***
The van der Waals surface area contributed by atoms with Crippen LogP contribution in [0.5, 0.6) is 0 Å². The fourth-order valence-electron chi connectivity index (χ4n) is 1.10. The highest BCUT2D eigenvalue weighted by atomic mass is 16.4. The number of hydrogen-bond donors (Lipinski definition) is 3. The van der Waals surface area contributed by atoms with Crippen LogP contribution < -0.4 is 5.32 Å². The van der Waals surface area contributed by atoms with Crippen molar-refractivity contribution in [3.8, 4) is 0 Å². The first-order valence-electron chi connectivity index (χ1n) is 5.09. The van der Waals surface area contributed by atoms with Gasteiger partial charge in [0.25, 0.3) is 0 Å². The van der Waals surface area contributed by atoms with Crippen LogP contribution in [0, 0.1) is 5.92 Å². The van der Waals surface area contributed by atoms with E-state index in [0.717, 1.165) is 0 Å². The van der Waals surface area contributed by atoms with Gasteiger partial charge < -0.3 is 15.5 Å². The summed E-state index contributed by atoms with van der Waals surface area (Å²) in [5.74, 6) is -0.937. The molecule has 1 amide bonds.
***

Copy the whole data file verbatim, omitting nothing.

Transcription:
The van der Waals surface area contributed by atoms with Crippen LogP contribution in [0.5, 0.6) is 0 Å². The fourth-order valence-electron chi connectivity index (χ4n) is 1.10. The highest BCUT2D eigenvalue weighted by atomic mass is 16.4. The number of hydrogen-bond donors (Lipinski definition) is 3. The van der Waals surface area contributed by atoms with Crippen LogP contribution < -0.4 is 5.32 Å². The van der Waals surface area contributed by atoms with Crippen molar-refractivity contribution in [3.8, 4) is 0 Å². The first-order valence-electron chi connectivity index (χ1n) is 5.09. The van der Waals surface area contributed by atoms with Gasteiger partial charge in [0.25, 0.3) is 0 Å². The van der Waals surface area contributed by atoms with Crippen LogP contribution in [0, 0.1) is 5.92 Å². The van der Waals surface area contributed by atoms with E-state index in [0.717, 1.165) is 0 Å². The van der Waals surface area contributed by atoms with Gasteiger partial charge < -0.3 is 15.5 Å². The summed E-state index contributed by atoms with van der Waals surface area (Å²) in [5.74, 6) is -0.937. The molecule has 1 amide bonds.